Intentional Mispronunciations

Don’t you find it slightly irritating when people intentionally mispronounce words? Sometimes it isn’t merely a silly affectation. What bothers me are cases where people consciously reject the accurate version and flaunt their personal (inaccurate) alternative. It comes across to me like they are magnifying their ignorance with a sizeable dose of obnoxious stubbornness.

Anyone, of course, can accidentally mispronounce a word. Well, anyone aside from C.S. Lewis and J.R.R. Tolkien, that is.

I don’t enjoy (but don’t object to) simple silliness. In a 1932 American Speech article entitled “Intentional Mispronunciations,” the author says, “the custom is an old one, and in our age of light-hearted youth it is unusually widespread.” She immediately notes one danger.

The use of mispronunciations sometimes becomes habit, and it is often difficult to speak correctly when one is in sophisticated company.

The humble person, when advised on the proper enunciation of a particular word, thanks their friend (only friends should dare to sensitively point out such a slip). After expressing that appreciation, they go forward with the commitment to being a bastion of proper usage of the word in question.

However, there are those obstinate ignoramuses (OIs) who defiantly insist on perpetuating their sins.  

Let us consider a common error. One that is quite easily corrected, unless the OI insists on actively rejecting knowledge. The word is “nuclear,” and you already know what the all too common mistake is. How can anyone, much less a graduate of Yale, entrusted with the Gold Codes, accompanied at all times by a military aide ready to hand them the “nuclear football,” continue to use the non-word nu-cu-lar? I have no idea how common this atrocity is outside the United States, but here in the States, it is far from rare.

A good friend of mine, who does public speaking, insists on pronouncing “recognize” without its “g.” I understand he must have learned it that way, but I will never get used to a person with advanced degrees saying “rec-a-nize.” My father was a curmudgeon, and this conscious affront reinforced his chosen image. He loved to push my buttons by adding an “r” to the state I call home. Warshington doesn’t exist on any map, but it certainly did in his mind.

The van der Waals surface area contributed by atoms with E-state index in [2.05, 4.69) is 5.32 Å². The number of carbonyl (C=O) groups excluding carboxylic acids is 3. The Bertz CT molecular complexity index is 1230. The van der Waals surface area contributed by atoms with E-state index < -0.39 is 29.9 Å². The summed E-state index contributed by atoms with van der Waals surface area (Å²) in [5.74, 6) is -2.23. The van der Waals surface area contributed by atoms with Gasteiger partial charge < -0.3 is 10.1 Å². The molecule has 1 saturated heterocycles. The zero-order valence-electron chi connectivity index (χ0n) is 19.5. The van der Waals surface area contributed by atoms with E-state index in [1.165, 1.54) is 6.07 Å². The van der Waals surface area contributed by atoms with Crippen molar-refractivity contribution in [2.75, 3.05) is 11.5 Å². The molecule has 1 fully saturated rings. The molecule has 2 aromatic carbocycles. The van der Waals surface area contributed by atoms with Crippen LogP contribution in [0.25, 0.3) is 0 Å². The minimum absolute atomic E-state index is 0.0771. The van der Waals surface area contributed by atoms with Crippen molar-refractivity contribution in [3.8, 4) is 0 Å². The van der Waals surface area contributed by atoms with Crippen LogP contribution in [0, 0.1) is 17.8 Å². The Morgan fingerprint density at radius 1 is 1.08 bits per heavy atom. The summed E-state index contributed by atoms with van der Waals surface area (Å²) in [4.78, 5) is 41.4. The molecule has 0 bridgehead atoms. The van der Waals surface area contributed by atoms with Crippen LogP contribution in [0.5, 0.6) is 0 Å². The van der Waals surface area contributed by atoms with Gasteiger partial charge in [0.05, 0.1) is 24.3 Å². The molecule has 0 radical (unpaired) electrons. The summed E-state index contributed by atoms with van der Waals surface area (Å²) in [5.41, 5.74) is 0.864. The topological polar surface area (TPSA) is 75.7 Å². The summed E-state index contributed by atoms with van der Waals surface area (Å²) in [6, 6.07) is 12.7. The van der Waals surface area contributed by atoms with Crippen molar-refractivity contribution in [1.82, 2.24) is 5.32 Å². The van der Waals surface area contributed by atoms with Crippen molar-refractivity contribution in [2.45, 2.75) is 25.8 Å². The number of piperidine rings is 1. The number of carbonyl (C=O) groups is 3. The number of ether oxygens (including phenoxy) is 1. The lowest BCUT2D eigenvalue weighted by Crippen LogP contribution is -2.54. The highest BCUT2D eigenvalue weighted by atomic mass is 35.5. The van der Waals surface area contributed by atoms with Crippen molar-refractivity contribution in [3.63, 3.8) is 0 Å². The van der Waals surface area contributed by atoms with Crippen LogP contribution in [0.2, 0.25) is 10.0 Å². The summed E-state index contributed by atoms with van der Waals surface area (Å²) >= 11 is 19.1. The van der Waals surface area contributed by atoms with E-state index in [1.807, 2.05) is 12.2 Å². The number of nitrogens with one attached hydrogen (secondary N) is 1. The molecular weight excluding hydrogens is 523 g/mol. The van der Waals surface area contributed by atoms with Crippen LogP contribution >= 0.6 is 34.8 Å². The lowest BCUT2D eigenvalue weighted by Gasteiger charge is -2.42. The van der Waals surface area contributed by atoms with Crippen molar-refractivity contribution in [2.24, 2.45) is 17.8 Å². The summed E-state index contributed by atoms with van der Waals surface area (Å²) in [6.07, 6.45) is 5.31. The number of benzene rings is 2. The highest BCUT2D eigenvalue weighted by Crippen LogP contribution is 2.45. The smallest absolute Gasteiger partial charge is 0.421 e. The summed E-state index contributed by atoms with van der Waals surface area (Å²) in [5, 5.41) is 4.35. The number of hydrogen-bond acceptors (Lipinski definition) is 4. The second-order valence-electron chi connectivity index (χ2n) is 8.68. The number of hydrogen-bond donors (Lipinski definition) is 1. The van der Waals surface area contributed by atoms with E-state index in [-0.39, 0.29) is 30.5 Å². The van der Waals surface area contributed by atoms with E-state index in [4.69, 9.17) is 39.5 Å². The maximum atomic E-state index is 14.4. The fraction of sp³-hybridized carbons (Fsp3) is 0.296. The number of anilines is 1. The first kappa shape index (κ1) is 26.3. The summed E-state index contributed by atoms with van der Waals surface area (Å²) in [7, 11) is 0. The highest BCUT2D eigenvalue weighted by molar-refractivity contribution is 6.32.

Why Pronunciations Err

People are prone to mispronunciation when they’ve only read a word, and never heard it pronounced before. This was especially perilous before the existence of online dictionaries.

There is another hazard which can mislead someone in pronouncing a word incorrectly—and it was to this that I succumbed my first year at seminary. This is the case where a word is spelled in a manner that makes the errant pronunciation possible, and you have only heard it pronounced in the wrong way. This is the story of my shame.

I was taking a consortium course on ministry and media, which was taught by professors from four or five different seminaries. In my first “radio” presentation, I cited a passage from one of the Psalms. Everyone said it was well done—until the Roman Catholic professor (with nary a hint of affirmation) declared, ex cathedra: “it’s ‘sahm;’ you don’t pronounce the ‘l.’”

I was so embarrassed that I remained silent and soon as I got home I pulled out my dictionary, and darned if he wasn’t right. I have pronounced it correctly ever since, even in the face of a world that now considers me to be wrong.

My aversion to the intentional-mispronunciators does not extend to people who say “salm.” After all, that’s how the word should be pronounced.* But those people who insist on saying “re-la-ter” when the profession is clearly spelled “re-al-tor,” are begging for some sort of aversion therapy.

There is one additional case I wish to note here. That is when there are two (or more?) legitimate ways to pronounce a word. I’m not referring to homographs, like wind (wĭnd) and wind (wīnd).

C.S. Lewis also discusses pronunciation at great length in his essay “The Alliterative Metre,” where he notes,

In modern English many words, chiefly monosyllables, which end in a single consonant are pronounced differently according to their position in the sentence. If they come at the end of a sentence or other speech-group—that is, if there is a pause after them—the final consonant is so dwelled upon that the syllable becomes long.